A delicious gray moon,
Under cold coal sky,
The breath of passion lies in the air,
To many you are just one,
But to me you are the fuel of life,
A turning and crashing of an unknown sea,
You fill the empty corners of sadness,
To quit the ecstasy of you,
Would be to deprive the young of life.
My obsession with wealth materialized on that day in December when the cold tile grazed my naked feet. Every dime was a dollar and speck of dust became gold. It came at me from nowhere really. The purpose of life was tinted envy green. In every corner I saw the spotless marble floors. On every delicate finger I saw bleak diamonds. Isn’t it more than the money I want? Am I so shallow that my friendships are formed for my own success? Or maybe Royals is ironic because Lorde actually puts wealth on a pedestal. Maybe I have an infinite love for cheap, shiny things.
The stare of the longing desire,
Of loss that overtakes the bearer,
A harmonious sea of wonderment,
Awaits our grasping hands,
A divergent golden sea,
Salt in the breeze,
The water lays upon the waiting sand,
To spread along the cracks of shells and detritus,
And leave the screams of the condemned out at sea.
Everyone is judgemental to some degree. You may not admit, but you and I are slaves to the notion of making assumptions about others, to comfort ourselves in knowing that we have some knowledge of their existence. This whole idea unraveled itself to me today.
I was walking in Walmart with my mother, our normal Sunday routine. I counted the reflections of light on the tile and gave in to my mother’s requests to get items we’d forgotten. We walked by a woman, mid-thirties. She was heavy set and had half of her hair died a dark purple. Yes, only half of it. Trailing behind her were 3 girls and a husband. After she was out of range, I let out a chuckle at her choice of hair color. It was not flattering.
About to leave, we passed the family again. I overheard the conversation. “When Mommy gets chemo, she might loose her hair and need to wear a mask,” she informs her young children. I couldn’t believe my ears. Had I just mocked a woman this strong, a woman who had to tell her kids she might not see them get married? I felt terrible. I should have said something, anything. But what was I to say about that to a complete stranger? I couldn’t just show up and wish her luck. I should not have judged her by her appearance. I’m a fair, caring person. Yet I did.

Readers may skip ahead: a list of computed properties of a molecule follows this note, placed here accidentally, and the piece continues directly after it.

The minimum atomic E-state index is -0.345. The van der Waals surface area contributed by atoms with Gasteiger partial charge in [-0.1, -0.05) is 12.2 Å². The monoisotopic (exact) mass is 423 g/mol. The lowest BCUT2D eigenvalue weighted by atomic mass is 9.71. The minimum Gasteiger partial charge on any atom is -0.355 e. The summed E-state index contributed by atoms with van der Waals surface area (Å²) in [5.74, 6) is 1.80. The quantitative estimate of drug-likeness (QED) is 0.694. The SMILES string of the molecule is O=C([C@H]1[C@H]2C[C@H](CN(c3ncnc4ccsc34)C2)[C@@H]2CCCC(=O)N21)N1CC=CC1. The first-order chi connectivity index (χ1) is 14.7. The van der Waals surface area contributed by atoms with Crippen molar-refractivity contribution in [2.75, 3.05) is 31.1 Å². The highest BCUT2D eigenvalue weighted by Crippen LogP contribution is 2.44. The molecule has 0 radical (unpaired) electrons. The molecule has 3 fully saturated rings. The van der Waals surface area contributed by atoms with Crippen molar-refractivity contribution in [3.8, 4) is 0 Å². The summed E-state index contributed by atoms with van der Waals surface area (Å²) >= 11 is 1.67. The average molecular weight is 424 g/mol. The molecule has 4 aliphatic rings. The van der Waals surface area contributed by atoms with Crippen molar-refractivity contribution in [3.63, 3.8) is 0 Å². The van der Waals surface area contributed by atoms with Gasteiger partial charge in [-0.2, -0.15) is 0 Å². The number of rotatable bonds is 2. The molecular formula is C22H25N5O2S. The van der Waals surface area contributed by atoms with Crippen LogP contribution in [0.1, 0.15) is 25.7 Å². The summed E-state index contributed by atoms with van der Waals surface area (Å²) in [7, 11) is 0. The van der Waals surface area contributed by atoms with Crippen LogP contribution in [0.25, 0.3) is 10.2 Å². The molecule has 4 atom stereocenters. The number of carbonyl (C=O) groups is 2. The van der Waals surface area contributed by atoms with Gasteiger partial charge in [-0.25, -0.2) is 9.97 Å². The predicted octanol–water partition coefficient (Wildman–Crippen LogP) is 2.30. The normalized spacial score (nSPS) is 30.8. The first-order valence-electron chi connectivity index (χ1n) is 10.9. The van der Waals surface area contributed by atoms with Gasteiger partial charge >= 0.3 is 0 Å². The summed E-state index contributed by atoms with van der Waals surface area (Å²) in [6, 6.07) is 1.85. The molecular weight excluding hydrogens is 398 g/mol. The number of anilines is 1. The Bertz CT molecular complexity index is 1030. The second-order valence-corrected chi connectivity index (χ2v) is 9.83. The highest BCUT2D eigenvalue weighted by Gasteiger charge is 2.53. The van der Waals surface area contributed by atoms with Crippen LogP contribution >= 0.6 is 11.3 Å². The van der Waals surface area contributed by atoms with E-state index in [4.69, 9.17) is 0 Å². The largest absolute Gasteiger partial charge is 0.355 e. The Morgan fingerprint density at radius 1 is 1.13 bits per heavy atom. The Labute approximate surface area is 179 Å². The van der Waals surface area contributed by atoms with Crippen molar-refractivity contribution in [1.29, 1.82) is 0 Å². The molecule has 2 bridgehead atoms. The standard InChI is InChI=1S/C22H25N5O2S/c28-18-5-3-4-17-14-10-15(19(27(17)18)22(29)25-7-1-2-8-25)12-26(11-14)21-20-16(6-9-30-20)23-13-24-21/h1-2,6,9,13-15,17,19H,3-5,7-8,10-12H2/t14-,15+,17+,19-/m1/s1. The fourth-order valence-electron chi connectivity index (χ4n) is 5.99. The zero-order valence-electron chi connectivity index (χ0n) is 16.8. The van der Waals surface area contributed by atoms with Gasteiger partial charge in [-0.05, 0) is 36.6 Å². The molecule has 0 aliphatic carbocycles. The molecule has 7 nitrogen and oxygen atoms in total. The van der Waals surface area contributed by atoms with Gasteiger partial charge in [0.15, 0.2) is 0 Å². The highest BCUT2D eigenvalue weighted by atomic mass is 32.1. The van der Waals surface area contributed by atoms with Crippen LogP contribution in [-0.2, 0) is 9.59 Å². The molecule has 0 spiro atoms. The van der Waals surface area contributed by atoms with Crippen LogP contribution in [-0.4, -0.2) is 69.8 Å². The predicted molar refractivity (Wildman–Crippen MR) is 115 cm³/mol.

This is what Christmas is supposed to be, a time when we don’t judge based upon wealth or looks or age. We teach our kids that Santa loves you, whether you’re rich or poor, 10 years old or 90. He watches over you and your character. Santa is real, he is always with is. He’s that loving text from your significant other. He’s a hug from a friend. He’s knowing your dad loves you enough to quit smoking. He’s right there at the source of the blood pumping through your veins. That woman I saw means something great to this world. Maybe I don’t know her, but I wish the best to her for teaching me this lesson. I needed to be reminded.
Time doesn’t fly. It races beside you in your attempt to keep up. I never thought I’d come to believe, as I’m living on Christmas carols and a roomy mug of hot tea. A lot happens in a year. You find a person in the weirdest manner, one who truly cares. We lose people, but we gain new ones. We forge bonds with previous strangers that are now stronger than ever. Your outlook may be slightly or entirely altered. Each day is a new opportunity to find the greatness in normality. I sit atop my pile of thoughts, overtaken by presents and haunted by the stale cookies of Christmases past. Everything is a pool of red and green bliss.